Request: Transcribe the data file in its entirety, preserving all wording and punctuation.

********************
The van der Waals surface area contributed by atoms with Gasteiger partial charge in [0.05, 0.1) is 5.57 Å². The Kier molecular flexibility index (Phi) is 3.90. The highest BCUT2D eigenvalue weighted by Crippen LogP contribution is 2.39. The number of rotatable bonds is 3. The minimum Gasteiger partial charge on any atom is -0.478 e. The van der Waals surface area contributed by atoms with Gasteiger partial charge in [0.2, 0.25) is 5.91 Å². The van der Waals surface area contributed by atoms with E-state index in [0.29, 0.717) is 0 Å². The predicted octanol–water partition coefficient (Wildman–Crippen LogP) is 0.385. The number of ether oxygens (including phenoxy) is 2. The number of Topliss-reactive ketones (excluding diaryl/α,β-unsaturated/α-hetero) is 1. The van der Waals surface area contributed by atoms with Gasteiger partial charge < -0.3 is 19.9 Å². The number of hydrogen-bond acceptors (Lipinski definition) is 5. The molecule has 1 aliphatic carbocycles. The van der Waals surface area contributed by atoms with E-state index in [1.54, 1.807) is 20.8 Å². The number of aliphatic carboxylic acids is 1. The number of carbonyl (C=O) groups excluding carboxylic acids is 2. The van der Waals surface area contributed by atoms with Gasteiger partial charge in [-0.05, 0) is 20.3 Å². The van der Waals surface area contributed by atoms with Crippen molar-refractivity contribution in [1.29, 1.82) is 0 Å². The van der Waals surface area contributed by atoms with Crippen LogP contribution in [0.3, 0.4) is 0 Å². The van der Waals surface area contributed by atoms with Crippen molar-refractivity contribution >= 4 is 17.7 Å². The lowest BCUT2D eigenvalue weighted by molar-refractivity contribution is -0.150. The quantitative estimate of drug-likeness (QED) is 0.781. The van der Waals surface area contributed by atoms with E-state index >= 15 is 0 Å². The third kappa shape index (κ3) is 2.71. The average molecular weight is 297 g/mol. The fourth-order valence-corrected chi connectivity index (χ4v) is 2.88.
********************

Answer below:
The van der Waals surface area contributed by atoms with Gasteiger partial charge in [0.05, 0.1) is 5.57 Å². The Kier molecular flexibility index (Phi) is 3.90. The highest BCUT2D eigenvalue weighted by Crippen LogP contribution is 2.39. The number of rotatable bonds is 3. The minimum Gasteiger partial charge on any atom is -0.478 e. The van der Waals surface area contributed by atoms with Gasteiger partial charge in [0.2, 0.25) is 5.91 Å². The van der Waals surface area contributed by atoms with E-state index in [0.29, 0.717) is 0 Å². The predicted octanol–water partition coefficient (Wildman–Crippen LogP) is 0.385. The number of ether oxygens (including phenoxy) is 2. The number of Topliss-reactive ketones (excluding diaryl/α,β-unsaturated/α-hetero) is 1. The van der Waals surface area contributed by atoms with Gasteiger partial charge < -0.3 is 19.9 Å². The number of hydrogen-bond acceptors (Lipinski definition) is 5. The molecule has 1 aliphatic carbocycles. The van der Waals surface area contributed by atoms with E-state index in [1.54, 1.807) is 20.8 Å². The number of aliphatic carboxylic acids is 1. The number of carbonyl (C=O) groups excluding carboxylic acids is 2. The van der Waals surface area contributed by atoms with Gasteiger partial charge in [-0.05, 0) is 20.3 Å². The van der Waals surface area contributed by atoms with Crippen molar-refractivity contribution in [1.29, 1.82) is 0 Å². The van der Waals surface area contributed by atoms with Crippen LogP contribution in [0.3, 0.4) is 0 Å². The van der Waals surface area contributed by atoms with Crippen molar-refractivity contribution >= 4 is 17.7 Å². The lowest BCUT2D eigenvalue weighted by molar-refractivity contribution is -0.150. The quantitative estimate of drug-likeness (QED) is 0.781. The van der Waals surface area contributed by atoms with E-state index >= 15 is 0 Å². The third kappa shape index (κ3) is 2.71. The average molecular weight is 297 g/mol. The fourth-order valence-corrected chi connectivity index (χ4v) is 2.88.